Call it love,Precisely because of its compression, poetry like this demands constant rhythmic invention to avoid sounding overdetermined, like a nursery rhyme. To my ear, “Yellowrocket” is almost spoiled in the preceding three stanzas when Boss’s rhyme-generated syntax becomes pat:
but if you call it love,
call it a love that
stained the palms
and reeked when
you pulled it,
the otherwordly lullThe line breaks don’t stop us from noticing the way every clause here ends in a thump, as if Boss’s phrase-maker suddenly jammed. Deterministic rhyme also compromises what else is going on in the poem. Pursuit of an echo leads Boss to a clichéd sentiment—“the kind of sky / in which a small boy / drowns”—which contradicts the more restrained nostalgia in the poem’s ending quoted above.
of the breeze in our
break of white pines,
5-wire fences posted
in good straight lines,
the easy spirals
of the golden eagles
that nested in our
the kind of sky
in which a small boy
When sound isn’t the driving force, Boss’s poems suffer from his less developed rhetorical talents. He is not, for example, a great crafter of analogies. His poems about his wife and children demand metaphors that transcend, rather than reiterate, the quotidian—instead, Boss gives us, “our better days like lighter weather,” “the clogged pipe / of our marriage,” “a neglected / load of regrets on his clothesline.” Nor do Boss’s attempts at humor do much to enliven his narratives, as in this encounter with a supermarket cashier:
“It’s your diction,”A different poem succeeds, however, when its vivid descriptions of a household—
she says softly.
I check my fly before
signing my name.
—From She Rings Me Up
Crusty screws—imply the similar disrepair of human relationships within.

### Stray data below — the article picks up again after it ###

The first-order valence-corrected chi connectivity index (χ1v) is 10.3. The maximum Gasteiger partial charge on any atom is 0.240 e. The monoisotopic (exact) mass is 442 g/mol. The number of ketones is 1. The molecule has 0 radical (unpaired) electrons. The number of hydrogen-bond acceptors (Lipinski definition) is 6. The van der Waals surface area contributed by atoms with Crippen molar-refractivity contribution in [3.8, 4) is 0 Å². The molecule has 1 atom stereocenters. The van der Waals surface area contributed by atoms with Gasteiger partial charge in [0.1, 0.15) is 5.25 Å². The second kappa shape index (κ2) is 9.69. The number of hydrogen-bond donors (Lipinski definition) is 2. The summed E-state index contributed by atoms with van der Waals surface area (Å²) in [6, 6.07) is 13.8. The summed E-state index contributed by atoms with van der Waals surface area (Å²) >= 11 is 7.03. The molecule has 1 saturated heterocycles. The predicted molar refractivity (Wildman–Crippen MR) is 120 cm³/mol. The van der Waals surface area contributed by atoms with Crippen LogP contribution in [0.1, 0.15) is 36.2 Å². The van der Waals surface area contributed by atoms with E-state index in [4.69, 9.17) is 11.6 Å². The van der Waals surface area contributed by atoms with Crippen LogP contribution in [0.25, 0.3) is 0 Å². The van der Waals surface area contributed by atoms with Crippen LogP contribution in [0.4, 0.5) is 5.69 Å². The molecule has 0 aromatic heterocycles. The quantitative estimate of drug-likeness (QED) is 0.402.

affix the soap dish
Spack of caulk
slops a crack of tile
—From Six Nights in a Hotel
To my mind, Yellowrocket can be divided into three sections of nearly equal size: poems that shouldn’t have made the cut, poems that display glimpses of Boss’s gift, and Todd Boss poems. Of this last category, “The Hush of the Very Good,” “Ere We Are Aware,” “Nocturne,” “Constellations,” “One Can Miss Mountains,” and “How Smokes the Smolder” demonstrate his knack for the short, domestic lyric. All these poems share the syntactical intelligence that close attention to sound provides. Listen to the way momentum builds as rhymes rub against each other, as sound unwinds to pitch-perfect sense at the end of “Nocturne”:
click and chime
of passing time,
like water, turns
that turns a gear
that turns a stone
that turns upon
and fine and
finer in between
our dreams like grain
Nate Klug was born in Minnesota, grew up in Wellesley, Massachusetts, and earned a BA in English at the University of Chicago and a Masters from Yale Divinity School. He is the author of Rude Woods (The Song Cave, 2013), a book-length adaptation of Virgil’s Eclogues, and Anyone (University of Chicago, 2015). In 2010 he was awarded a Ruth...